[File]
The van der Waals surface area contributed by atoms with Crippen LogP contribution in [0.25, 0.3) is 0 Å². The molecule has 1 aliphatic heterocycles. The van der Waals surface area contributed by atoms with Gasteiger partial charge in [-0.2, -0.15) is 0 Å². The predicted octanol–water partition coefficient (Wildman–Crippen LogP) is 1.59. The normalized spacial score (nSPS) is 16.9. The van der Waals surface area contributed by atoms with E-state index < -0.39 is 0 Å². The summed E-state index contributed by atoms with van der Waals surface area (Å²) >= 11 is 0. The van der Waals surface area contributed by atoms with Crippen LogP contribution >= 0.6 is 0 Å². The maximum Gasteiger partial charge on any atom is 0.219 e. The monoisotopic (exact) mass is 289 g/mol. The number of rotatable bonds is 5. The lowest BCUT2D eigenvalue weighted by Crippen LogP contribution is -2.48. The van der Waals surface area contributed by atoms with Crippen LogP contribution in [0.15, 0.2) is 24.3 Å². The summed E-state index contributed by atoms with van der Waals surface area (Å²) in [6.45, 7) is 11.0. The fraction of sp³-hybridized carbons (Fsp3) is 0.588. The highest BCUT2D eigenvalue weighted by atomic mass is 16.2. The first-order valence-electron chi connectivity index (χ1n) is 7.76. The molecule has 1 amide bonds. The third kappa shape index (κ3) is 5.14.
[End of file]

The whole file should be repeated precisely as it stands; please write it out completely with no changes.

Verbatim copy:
The van der Waals surface area contributed by atoms with Crippen LogP contribution in [0.25, 0.3) is 0 Å². The molecule has 1 aliphatic heterocycles. The van der Waals surface area contributed by atoms with Gasteiger partial charge in [-0.2, -0.15) is 0 Å². The predicted octanol–water partition coefficient (Wildman–Crippen LogP) is 1.59. The normalized spacial score (nSPS) is 16.9. The van der Waals surface area contributed by atoms with E-state index < -0.39 is 0 Å². The summed E-state index contributed by atoms with van der Waals surface area (Å²) >= 11 is 0. The van der Waals surface area contributed by atoms with Crippen LogP contribution >= 0.6 is 0 Å². The maximum Gasteiger partial charge on any atom is 0.219 e. The monoisotopic (exact) mass is 289 g/mol. The number of rotatable bonds is 5. The lowest BCUT2D eigenvalue weighted by Crippen LogP contribution is -2.48. The van der Waals surface area contributed by atoms with Crippen LogP contribution in [0.15, 0.2) is 24.3 Å². The summed E-state index contributed by atoms with van der Waals surface area (Å²) in [6.45, 7) is 11.0. The fraction of sp³-hybridized carbons (Fsp3) is 0.588. The highest BCUT2D eigenvalue weighted by atomic mass is 16.2. The first-order valence-electron chi connectivity index (χ1n) is 7.76. The molecule has 1 amide bonds. The third kappa shape index (κ3) is 5.14.